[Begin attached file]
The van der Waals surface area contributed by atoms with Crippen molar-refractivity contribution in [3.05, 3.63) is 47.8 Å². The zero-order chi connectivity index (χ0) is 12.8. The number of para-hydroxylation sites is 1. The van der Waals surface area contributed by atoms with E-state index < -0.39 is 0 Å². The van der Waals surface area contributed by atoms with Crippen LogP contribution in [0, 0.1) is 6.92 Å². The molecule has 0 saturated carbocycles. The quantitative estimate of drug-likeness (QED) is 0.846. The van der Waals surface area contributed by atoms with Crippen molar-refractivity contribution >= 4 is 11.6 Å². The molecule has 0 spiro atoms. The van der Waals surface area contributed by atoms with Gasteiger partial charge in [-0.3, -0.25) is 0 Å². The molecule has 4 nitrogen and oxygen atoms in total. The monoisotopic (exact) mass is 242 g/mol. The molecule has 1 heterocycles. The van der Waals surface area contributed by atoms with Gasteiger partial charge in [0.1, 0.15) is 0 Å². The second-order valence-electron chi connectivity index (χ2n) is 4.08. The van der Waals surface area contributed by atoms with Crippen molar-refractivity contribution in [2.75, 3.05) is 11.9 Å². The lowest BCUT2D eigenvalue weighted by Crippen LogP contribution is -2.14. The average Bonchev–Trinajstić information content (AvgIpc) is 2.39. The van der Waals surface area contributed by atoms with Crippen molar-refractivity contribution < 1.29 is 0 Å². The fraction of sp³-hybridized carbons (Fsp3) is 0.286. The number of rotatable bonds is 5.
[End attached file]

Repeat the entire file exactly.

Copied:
The van der Waals surface area contributed by atoms with Crippen molar-refractivity contribution in [3.05, 3.63) is 47.8 Å². The zero-order chi connectivity index (χ0) is 12.8. The number of para-hydroxylation sites is 1. The van der Waals surface area contributed by atoms with E-state index < -0.39 is 0 Å². The van der Waals surface area contributed by atoms with Crippen LogP contribution in [0, 0.1) is 6.92 Å². The molecule has 0 saturated carbocycles. The quantitative estimate of drug-likeness (QED) is 0.846. The van der Waals surface area contributed by atoms with Crippen molar-refractivity contribution >= 4 is 11.6 Å². The molecule has 0 spiro atoms. The van der Waals surface area contributed by atoms with Gasteiger partial charge in [-0.3, -0.25) is 0 Å². The molecule has 4 nitrogen and oxygen atoms in total. The monoisotopic (exact) mass is 242 g/mol. The molecule has 1 heterocycles. The van der Waals surface area contributed by atoms with Gasteiger partial charge in [0.1, 0.15) is 0 Å². The second-order valence-electron chi connectivity index (χ2n) is 4.08. The van der Waals surface area contributed by atoms with Crippen molar-refractivity contribution in [2.75, 3.05) is 11.9 Å². The lowest BCUT2D eigenvalue weighted by Crippen LogP contribution is -2.14. The average Bonchev–Trinajstić information content (AvgIpc) is 2.39. The van der Waals surface area contributed by atoms with Crippen molar-refractivity contribution < 1.29 is 0 Å². The fraction of sp³-hybridized carbons (Fsp3) is 0.286. The number of rotatable bonds is 5.